- These cultural differences can mean a reluctance to sign any form, which can be seen as a potential threat in cultures where signatures are not the norm for economic or contractual social agreements. It is appropriate in such cases for the researcher to request a waiver of the requirement for signed documentation of consent, and obtain oral consent for participation.
- Similarly, participant attributes that may define your target population—or that are disclosed as part of your research—such as a disorder, disease, ethnic or religious identification, sexual orientation, and the like, may be benign in our culture, but stigmatizing and potentially very harmful in another culture. In such cases, any additional steps that will be taken to protect the privacy of individuals or the confidentiality of this information, both during recruitment and in other phases of the research, should be explicitly described.
- In general, you should explain in the protocol (a) how you will be able to identify such cross-cultural issues in your work (have you become familiar with the conventions or that culture? Do you have a local collaborator who is sensitive to these kinds of issues?); (b) any potential for such problems in your project; and (c) the steps that will been taken to minimize any additional risks that these may create.
A helpful resource for thinking about these kinds of issues is the American Anthropological Association’s statement about ethnographic research and IRBs.
Why are prisoners a “special population?”
One of the three subparts of the federal code that focus on particular populations of subjects that may be especially vulnerable as research participants concern prisoners (Subpart C, 45 CFR 46.301-306). In the past, prisoners were sometimes seen as a convenient population for conducting all kinds of research where their ability to refuse to participate was compromised. The regulations are intended to afford these individuals additional protections because of this potential and historical vulnerability.
Scope of the definition of “prisoner”
46.303(c) defines “prisoner” as
[A]ny individual involuntarily confined or detained in a penal institution. The term is intended to encompass individuals sentenced to such an institution under a criminal or civil statute, individuals detained in other facilities by virtue of statutes or commitment procedures which provide alternatives to criminal prosecution or incarceration in a penal institution, and individuals detained pending arraignment, trial, or sentencing.
For purposes of the IRB, this would include, individuals held in a prison, county penitentiary, county or city jail, court, detention facility, hospital prison ward, police lockup, halfway house, juvenile secure and/or non-secure detention facility, and juvenile residential placement facility, as well as those committed to a host of alternative settings, such as day reporting facilities, youth courts and drug courts.
The “residential” nature of the detention is critical; for example, someone ordered to a residential substance-abuse treatment program as an alternative to prison would be considered a prisoner, but those ordered to a similar treatment program but residing in the community would not be considered prisoners. Similarly, probationers are not considered prisoners, even if they are required to wear monitoring devices (although OHRP recognizes there may be special circumstances in that case that must be considered). Residents of a psychiatric facility who were ordered there as an alternative to imprisonment would be prisoners, but those committed involuntarily through civil action because of the risk they pose to themselves or others, would not be prisoners.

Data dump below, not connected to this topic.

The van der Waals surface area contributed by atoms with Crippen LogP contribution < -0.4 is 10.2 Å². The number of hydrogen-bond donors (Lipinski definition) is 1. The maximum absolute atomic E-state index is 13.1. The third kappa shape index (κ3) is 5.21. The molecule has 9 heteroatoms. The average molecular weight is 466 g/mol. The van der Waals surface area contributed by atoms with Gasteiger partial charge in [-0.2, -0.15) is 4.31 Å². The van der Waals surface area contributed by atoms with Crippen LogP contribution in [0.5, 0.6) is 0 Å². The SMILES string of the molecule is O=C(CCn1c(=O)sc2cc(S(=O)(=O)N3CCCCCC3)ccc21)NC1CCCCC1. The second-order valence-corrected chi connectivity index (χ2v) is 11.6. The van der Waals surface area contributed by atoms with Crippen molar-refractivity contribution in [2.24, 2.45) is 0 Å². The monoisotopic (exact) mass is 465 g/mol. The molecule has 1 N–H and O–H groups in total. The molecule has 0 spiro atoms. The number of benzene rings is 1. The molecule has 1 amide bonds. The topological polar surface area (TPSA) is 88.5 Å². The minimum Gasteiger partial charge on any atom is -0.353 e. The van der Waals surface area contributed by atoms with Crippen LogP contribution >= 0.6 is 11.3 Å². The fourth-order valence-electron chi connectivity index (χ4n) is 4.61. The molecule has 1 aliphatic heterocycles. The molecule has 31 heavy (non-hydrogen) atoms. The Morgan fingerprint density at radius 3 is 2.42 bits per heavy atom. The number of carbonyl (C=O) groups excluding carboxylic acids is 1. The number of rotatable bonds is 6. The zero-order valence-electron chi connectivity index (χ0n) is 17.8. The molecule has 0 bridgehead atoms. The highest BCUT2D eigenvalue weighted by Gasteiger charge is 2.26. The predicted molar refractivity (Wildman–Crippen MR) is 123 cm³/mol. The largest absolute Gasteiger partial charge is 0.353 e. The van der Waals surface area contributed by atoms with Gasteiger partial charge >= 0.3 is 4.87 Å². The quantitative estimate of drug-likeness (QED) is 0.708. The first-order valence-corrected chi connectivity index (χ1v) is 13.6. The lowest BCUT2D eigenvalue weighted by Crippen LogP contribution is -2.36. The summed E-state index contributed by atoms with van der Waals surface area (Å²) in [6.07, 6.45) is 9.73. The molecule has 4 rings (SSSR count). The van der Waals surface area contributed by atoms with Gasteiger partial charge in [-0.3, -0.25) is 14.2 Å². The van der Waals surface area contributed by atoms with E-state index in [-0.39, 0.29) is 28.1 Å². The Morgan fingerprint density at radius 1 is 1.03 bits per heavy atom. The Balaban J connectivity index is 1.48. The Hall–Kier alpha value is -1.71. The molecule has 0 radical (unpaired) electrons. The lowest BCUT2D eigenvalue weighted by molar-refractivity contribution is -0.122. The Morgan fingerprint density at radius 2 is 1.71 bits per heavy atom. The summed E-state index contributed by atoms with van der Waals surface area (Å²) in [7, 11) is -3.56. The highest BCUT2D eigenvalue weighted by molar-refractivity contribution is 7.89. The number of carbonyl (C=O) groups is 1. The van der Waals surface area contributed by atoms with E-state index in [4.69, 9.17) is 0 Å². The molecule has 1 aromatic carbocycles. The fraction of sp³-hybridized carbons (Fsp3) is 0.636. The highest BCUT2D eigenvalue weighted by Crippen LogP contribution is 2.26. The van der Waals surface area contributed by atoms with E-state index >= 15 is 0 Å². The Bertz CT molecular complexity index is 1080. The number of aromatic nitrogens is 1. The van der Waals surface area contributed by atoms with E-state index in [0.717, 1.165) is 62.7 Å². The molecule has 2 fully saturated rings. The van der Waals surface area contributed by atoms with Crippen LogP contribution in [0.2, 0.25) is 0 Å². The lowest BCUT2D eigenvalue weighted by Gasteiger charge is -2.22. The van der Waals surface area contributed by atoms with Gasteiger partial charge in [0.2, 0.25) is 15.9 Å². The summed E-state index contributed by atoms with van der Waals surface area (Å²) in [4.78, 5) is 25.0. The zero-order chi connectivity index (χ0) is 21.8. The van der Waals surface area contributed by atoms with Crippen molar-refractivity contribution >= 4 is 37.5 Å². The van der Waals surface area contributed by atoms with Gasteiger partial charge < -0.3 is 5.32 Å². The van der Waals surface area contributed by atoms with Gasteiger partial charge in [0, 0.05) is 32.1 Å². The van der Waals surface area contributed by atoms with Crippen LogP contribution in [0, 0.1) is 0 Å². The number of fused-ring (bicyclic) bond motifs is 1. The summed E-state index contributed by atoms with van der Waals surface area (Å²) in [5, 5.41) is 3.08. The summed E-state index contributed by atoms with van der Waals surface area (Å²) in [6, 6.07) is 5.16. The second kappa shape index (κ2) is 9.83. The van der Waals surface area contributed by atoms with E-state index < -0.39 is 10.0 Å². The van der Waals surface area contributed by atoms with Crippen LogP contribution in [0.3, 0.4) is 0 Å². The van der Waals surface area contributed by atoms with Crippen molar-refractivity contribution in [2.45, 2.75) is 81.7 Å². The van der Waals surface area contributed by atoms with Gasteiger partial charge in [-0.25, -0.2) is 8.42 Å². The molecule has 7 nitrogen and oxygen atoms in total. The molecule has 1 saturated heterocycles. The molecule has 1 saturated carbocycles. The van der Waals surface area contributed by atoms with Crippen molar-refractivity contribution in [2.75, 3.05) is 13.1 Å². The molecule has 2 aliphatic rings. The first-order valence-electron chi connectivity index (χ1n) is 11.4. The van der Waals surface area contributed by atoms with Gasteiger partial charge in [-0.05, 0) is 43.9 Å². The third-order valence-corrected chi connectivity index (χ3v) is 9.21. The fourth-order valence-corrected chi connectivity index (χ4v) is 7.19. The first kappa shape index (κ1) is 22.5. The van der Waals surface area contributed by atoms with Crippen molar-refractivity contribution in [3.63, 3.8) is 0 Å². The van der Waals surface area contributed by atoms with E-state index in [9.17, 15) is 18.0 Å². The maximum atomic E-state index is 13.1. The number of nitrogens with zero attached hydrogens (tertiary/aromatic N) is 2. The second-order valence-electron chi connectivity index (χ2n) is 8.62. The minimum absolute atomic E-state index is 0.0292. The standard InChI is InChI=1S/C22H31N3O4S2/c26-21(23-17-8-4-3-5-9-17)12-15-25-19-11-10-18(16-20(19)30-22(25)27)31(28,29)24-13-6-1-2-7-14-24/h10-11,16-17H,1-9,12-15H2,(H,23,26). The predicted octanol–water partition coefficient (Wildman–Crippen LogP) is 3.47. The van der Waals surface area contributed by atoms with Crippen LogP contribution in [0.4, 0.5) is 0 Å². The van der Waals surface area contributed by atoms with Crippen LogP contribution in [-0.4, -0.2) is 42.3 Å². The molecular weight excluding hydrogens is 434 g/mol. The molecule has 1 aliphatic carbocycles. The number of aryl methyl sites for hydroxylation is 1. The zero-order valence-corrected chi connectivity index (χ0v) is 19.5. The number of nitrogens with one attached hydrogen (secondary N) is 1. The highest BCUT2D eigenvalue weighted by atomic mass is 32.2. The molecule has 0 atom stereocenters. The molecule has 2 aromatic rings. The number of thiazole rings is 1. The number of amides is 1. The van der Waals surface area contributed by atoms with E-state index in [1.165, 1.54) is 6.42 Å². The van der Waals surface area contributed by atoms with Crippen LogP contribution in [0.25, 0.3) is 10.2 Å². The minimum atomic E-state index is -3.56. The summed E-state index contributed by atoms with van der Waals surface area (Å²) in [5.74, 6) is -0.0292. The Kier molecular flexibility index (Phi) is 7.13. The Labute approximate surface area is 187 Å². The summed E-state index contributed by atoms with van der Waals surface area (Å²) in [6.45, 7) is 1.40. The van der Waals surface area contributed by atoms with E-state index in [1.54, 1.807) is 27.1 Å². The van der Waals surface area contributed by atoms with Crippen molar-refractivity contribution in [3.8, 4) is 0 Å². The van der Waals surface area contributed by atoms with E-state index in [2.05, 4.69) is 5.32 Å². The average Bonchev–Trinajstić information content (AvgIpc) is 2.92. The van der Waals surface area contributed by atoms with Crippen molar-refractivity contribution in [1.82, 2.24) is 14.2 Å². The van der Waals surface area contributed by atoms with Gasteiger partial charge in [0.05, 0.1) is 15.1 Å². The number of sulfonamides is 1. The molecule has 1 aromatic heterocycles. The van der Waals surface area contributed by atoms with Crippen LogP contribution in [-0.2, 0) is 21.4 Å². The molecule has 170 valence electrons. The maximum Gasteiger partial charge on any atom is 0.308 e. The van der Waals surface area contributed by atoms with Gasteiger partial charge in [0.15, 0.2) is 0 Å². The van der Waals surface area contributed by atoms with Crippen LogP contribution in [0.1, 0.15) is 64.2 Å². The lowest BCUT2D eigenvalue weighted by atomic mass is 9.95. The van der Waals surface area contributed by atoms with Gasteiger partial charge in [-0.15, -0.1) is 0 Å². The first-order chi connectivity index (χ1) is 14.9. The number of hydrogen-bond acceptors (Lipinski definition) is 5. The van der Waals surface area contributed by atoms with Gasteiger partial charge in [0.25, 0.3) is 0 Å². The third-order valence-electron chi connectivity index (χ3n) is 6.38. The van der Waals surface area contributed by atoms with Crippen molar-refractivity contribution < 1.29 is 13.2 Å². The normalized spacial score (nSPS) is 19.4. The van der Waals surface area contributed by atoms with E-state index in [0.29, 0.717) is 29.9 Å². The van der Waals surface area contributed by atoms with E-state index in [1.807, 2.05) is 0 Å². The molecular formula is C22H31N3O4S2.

Special protections for prisoners
Research involving prisoners as subjects is constrained in several ways:
- The IRB review process must include a prisoner or prisoner representative. (46.304(b)). Regulations state: At least one member of the IRB must be a prisoner, or a prisoner representative with appropriate background and experience to serve in that capacity, except that where a particular research project is reviewed by more than one IRB, only one IRB need satisfy this requirement.
- In the absence of choosing someone who is a prisoner or has been a prisoner, the IRB should choose a prisoner representative who has a close working knowledge, understanding and appreciation of prison conditions from the perspective of the prisoner.
- Special attention is paid to the compensation, or any “advantages” being offered for participation to avoid potentially coercive incentives, such as access to special facilities, medical care, special consideration for parole, or earnings (46.305)(a)(2).
- The selection of prisoners should be “fair to all prisoners” and, unless otherwise approved, be done on a random basis from among potential participants. Selection and special privileges have been issues, for example, in recent “faith-based” rehabilitation programs.
- Approvable research topics is restricted to those that directly concern prisoners; these are specified as (a) the causes, effects, and processes of incarceration, (b) prisoners as incarcerated persons, or prisons “as institutional structures;” (c) those that concern “conditions particularly affecting prisoners,” such as drug addiction or sexual assaults; or (d) those concerning practices that may improve the health or well-being of the prisoners. [46.306]. The first two of these categories must be minimal risk to be approved.